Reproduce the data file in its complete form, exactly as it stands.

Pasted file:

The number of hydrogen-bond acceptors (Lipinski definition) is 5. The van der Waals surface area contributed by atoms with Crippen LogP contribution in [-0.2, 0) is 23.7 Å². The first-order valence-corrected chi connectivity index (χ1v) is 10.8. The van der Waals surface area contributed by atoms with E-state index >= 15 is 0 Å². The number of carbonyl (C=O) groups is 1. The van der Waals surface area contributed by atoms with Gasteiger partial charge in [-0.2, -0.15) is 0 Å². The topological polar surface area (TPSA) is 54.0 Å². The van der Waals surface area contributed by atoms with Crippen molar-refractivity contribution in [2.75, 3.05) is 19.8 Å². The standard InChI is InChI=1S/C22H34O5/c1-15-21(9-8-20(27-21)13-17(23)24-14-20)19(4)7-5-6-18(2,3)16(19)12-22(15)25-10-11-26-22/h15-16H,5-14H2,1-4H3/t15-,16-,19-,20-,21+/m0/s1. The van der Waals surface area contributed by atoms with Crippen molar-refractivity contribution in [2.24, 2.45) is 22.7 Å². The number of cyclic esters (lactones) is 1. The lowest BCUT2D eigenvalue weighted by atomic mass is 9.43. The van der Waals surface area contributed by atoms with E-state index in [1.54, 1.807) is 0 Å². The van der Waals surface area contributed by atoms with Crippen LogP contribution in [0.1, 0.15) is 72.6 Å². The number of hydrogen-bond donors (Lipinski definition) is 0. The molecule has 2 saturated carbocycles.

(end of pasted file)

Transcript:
The number of hydrogen-bond acceptors (Lipinski definition) is 5. The van der Waals surface area contributed by atoms with Crippen LogP contribution in [-0.2, 0) is 23.7 Å². The first-order valence-corrected chi connectivity index (χ1v) is 10.8. The van der Waals surface area contributed by atoms with E-state index >= 15 is 0 Å². The number of carbonyl (C=O) groups is 1. The van der Waals surface area contributed by atoms with Gasteiger partial charge in [-0.2, -0.15) is 0 Å². The topological polar surface area (TPSA) is 54.0 Å². The van der Waals surface area contributed by atoms with Crippen molar-refractivity contribution in [2.75, 3.05) is 19.8 Å². The standard InChI is InChI=1S/C22H34O5/c1-15-21(9-8-20(27-21)13-17(23)24-14-20)19(4)7-5-6-18(2,3)16(19)12-22(15)25-10-11-26-22/h15-16H,5-14H2,1-4H3/t15-,16-,19-,20-,21+/m0/s1. The van der Waals surface area contributed by atoms with Crippen molar-refractivity contribution in [2.24, 2.45) is 22.7 Å². The number of cyclic esters (lactones) is 1. The lowest BCUT2D eigenvalue weighted by atomic mass is 9.43. The van der Waals surface area contributed by atoms with E-state index in [1.54, 1.807) is 0 Å². The van der Waals surface area contributed by atoms with Crippen LogP contribution in [0.1, 0.15) is 72.6 Å². The number of hydrogen-bond donors (Lipinski definition) is 0. The molecule has 2 saturated carbocycles.